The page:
WASHINGTON -- House Speaker Paul Ryan (R-Wis.) clarified his position on immigration reform on Sunday, saying that he continues to support a “pathway to legal status” for undocumented immigrants but not necessarily one that leads to citizenship.
“It starts with border enforcement,” he told CBS’s “60 Minutes.” “It starts with enforcing the rule of law. But you need to have a vibrant, legal immigration system. Legal immigration is America. I think you could have a pathway to legal status. Earn your way to legal status, but not to citizenship.”
Ryan also dismissed the idea of deporting all 11 million undocumented immigrants now in the country, a proposal that many Republicans, particularly hardline conservatives, have advocated. Real estate mogul Donald Trump has made the call for mass deportation a prominent part of his presidential campaign.
“I can’t imagine how it could happen,” Ryan said.
The newly minted House speaker has generally been a more moderate voice in the Republican Party on the subject of immigration. In 2013 and 2014, the last time Congress tried to pass an immigration reform bill, Ryan urged his colleagues to “offer people a path to earned legalization” and “invite people to come out of the shadows.”
But earlier this month, Ryan declared that he would not take up any immigration reform legislation until after President Barack Obama leaves office in January 2017, on the grounds that Obama’s executive actions on immigration have shown him to be "untrustworthy on this issue." Ryan had faced pressure from the conservative House Freedom Caucus, whose members reportedly would not support his speaker candidacy unless he closed the door on immigration reform.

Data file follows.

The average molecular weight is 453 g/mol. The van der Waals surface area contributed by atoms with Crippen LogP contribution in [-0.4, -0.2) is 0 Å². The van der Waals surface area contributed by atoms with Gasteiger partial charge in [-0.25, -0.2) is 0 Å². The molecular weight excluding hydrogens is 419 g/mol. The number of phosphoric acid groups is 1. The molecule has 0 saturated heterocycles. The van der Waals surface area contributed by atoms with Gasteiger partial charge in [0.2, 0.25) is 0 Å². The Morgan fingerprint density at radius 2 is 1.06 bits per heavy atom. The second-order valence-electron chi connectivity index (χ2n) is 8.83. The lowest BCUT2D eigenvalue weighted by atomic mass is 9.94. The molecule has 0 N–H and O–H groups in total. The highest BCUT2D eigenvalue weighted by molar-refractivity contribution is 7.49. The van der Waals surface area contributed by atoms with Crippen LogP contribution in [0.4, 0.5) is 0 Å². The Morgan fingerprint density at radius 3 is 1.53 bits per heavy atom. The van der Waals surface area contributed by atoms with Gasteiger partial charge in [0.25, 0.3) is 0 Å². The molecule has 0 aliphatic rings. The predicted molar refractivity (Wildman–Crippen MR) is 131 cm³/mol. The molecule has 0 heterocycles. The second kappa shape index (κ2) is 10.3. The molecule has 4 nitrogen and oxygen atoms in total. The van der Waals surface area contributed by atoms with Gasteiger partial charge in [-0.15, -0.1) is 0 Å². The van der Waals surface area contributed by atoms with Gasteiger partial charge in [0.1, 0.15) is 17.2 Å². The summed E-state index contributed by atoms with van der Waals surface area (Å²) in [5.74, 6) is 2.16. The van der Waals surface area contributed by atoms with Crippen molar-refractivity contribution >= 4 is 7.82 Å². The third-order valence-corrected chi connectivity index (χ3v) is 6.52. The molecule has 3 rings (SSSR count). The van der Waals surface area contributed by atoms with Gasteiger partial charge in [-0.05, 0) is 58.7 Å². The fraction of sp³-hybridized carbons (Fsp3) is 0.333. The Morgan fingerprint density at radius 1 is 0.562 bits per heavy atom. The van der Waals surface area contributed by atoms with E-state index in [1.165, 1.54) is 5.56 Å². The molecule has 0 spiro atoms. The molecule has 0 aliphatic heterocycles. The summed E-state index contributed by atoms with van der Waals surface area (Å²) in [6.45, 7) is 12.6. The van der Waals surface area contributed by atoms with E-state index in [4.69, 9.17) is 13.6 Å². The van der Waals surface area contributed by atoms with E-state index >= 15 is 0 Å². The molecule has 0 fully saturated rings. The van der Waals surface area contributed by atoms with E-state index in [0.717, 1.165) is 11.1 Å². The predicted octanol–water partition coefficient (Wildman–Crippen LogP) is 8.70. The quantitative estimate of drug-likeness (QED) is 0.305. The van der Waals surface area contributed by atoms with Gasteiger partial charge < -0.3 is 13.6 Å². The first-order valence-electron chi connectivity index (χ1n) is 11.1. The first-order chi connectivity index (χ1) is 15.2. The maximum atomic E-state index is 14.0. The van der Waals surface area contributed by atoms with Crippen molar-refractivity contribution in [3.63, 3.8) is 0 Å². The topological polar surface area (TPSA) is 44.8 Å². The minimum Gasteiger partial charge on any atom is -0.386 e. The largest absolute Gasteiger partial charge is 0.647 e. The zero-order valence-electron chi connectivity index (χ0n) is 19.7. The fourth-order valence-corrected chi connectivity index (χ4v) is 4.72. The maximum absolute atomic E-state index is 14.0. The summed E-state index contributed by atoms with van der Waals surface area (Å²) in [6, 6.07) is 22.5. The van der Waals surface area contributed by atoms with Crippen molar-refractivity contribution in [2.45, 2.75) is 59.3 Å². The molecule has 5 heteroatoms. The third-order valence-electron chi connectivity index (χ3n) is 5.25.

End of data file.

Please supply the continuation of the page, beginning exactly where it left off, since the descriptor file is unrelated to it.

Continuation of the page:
Despite this, Ryan said on Sunday that he remains committed to working with Obama on policy issues. He said that the two men have discussed “things we can get working together on, things that we have to get done by the end of the year,” such as reaching a budget agreement and enacting a new highway bill.
“I think you can walk and chew gum at the same time. I think you can oppose the president on some issue that you fundamentally disagree with, but also work with the other party on issues you do agree with,” he said.
“We talked about having teenage daughters too,” Ryan added with a laugh.
Family life was a key factor in Ryan's initial reluctance to take on the very demanding job of House speaker. On Sunday, he noted again that each weekend he returns home to Janesville, Wisconsin, where he and his wife are raising three children.
“I’m not going to spend my Saturdays and Sundays flying around America fundraising,” he said. "I’m going to spend them here, where I need to be.”
As he did before he became speaker, Ryan sleeps in his Capitol Hill office during the week. Each morning, he said, he showers in the House gym.
“It’s very efficient,” Rya n said. “I work a lot.”
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